Precise Evaluation of Structural Dynamic Properties of High-rise Buildings under Wind Excitations


Student thesis: Doctoral Thesis

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Awarding Institution
Award date13 Nov 2020


From the viewpoint of structural engineering, the wind effect is a major concern in the design of high-rise buildings, especially for those located in typhoon-prone regions. For the wind-resistant design of slender structures, accurate estimate of their structural dynamic properties or modal parameters (i.e., natural frequency, damping ratio, and mode shape) is of importance for evaluating their wind-induced responses. It is commonly accepted that the most reliable method to evaluate the structural dynamic properties of a high-rise building is by utilizing field measurements directly obtained from the prototype structure. However, several critical issues (e.g., beating phenomenon caused by closely located modes, effect of damper systems instrumented in high-rise buildings, and time-variant characteristics of modal parameters) are usually neglected in the estimation process utilizing field measurements, which may result in erroneous estimates of structural dynamic properties. To this end, this thesis presents a comprehensive study on the precise evaluation of structural dynamic properties of high-rise buildings by means of full-scale field measurements during typhoon events.

First, this thesis presents a detailed study of the beating effect on modal parameter identification by means of field measurement and numerical simulation. The beating phenomenon is clearly observed from the typhoon-induced acceleration responses of a 420-m-tall building, and the mechanism behind the phenomenon is revealed numerically by a two-degrees-of-freedom model. The effect of beating on modal identification is investigated accordingly, and the results show that the beating has a significant effect on damping estimation whereas it has a limited effect on frequency estimation. Furthermore, an effective modal-direction-based modal decomposition method is proposed to eliminate the adverse effect of beating on modal identification of high-rise buildings.

Second, this research investigates the effect of an active tuned mass damper system on structural dynamic properties of a monitored 600-m-tall building during a violent typhoon. By conducting a contrastive analysis between structural responses of the monitored building with and without the operation of the damper system, the performance of the damper system for suppressing the structural vibrations is investigated and the effect of the damper system on the structural dynamic properties is examined. The results show that the damper system can significantly boost the damping ratios of the fundamental sway modes of the monitored building, so as to mitigate the wind-induced vibrations.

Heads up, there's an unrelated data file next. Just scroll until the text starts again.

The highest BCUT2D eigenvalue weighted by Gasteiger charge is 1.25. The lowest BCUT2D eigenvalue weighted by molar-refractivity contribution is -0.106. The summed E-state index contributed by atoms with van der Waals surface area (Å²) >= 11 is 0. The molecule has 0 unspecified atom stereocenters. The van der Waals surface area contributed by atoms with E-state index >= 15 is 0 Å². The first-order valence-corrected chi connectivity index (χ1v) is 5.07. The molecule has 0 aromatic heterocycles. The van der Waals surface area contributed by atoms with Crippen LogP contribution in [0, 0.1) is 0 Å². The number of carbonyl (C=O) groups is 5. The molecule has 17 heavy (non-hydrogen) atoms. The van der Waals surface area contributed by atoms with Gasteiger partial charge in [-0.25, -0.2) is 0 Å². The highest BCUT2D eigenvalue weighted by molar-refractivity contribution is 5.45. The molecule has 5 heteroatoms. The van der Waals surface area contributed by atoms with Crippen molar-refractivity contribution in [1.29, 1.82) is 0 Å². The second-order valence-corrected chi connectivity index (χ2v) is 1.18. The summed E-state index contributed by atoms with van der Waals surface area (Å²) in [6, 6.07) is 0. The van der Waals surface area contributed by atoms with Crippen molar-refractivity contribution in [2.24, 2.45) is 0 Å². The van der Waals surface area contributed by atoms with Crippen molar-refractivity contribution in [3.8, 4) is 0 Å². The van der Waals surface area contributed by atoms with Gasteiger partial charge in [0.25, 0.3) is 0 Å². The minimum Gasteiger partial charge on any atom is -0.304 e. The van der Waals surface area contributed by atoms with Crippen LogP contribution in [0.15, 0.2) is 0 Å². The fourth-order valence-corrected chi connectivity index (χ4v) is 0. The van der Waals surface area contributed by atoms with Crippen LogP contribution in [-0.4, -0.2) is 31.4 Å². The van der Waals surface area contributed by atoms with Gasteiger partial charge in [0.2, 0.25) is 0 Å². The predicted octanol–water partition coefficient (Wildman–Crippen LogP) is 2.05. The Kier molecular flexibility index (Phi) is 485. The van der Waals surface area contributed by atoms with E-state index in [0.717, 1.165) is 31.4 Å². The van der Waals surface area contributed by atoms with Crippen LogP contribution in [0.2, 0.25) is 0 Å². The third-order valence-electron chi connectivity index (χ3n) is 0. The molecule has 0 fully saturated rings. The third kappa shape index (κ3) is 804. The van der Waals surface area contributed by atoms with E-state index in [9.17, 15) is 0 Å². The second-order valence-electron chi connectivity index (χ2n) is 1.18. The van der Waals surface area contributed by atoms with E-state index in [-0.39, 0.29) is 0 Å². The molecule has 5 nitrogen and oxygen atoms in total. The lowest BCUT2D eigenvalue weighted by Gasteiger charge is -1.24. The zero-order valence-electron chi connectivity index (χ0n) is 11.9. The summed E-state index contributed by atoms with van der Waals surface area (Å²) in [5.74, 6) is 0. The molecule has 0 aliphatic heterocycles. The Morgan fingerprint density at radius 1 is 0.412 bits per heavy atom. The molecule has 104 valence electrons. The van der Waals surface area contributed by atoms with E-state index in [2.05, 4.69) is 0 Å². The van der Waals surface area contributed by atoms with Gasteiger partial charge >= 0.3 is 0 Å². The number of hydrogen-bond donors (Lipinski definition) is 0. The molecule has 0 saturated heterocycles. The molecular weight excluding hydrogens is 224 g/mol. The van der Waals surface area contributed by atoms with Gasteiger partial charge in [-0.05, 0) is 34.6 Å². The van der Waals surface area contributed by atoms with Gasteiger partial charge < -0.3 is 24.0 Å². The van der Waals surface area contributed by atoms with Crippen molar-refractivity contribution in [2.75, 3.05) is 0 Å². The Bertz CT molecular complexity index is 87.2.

Third, this thesis focuses on the time-variant characteristics of modal parameters of high-rise buildings during typhoons. An effective method for identifying the time-variant modal frequency (TVMF) of high-rise buildings is proposed, and then it is applied to identify the TVMF of a 392.5-m-tall high-rise building during Super Typhoon Mangkhut. The estimation errors in damping evaluation of high-rise buildings by conventional modal identification methods (i.e., random decrement technique (RDT) and Bayesian spectral density approach) due to the TVMF are systematically investigated, and an effective correction method for eliminating such errors is proposed for accurate damping estimation.

Subsequently, this thesis proposes new prediction models for the structural dynamic properties of high-rise buildings over 300 m in height. Given that existing prediction models are generally based on field measurements obtained from lower buildings, their applicability to super-tall buildings should be validated. More importantly, the above-mentioned critical issues such as the beating effect and TVMF that affect the modal identification of high-rise buildings were often neglected in the establishment of existing models, which may thereby compromise the accuracy of these models. Based on the field measurement study of several high-rise buildings with considering these critical issues, this study proposes an empirical model for natural frequency and suggests a damping model for the design of high-rise buildings.

Furthermore, this thesis investigates the reliability of a widely used modal identification method (i.e., RDT) for damping estimation of high-rise buildings. By adopting a bootstrap-based reliability analysis scheme, the reliability of damping results estimated by the RDT using four commonly used triggering conditions is systemically investigated through numerical simulation. In addition, based on the field measurements obtained from the monitored 600-m-tall building, this reliability analysis scheme is proved to be effective for evaluating the reliability of damping results of high-rise buildings based on field measurements.

To sum up, this dissertation focuses primarily on the precise evaluation of structural dynamic properties of high-rise buildings by means of full-scale field measurements during typhoons. The objective of this study is to enrich the knowledge and further the understanding of structural dynamic properties of high-rise buildings, and the outcomes are expected to provide valuable information for the wind-resistant design of future skyscrapers.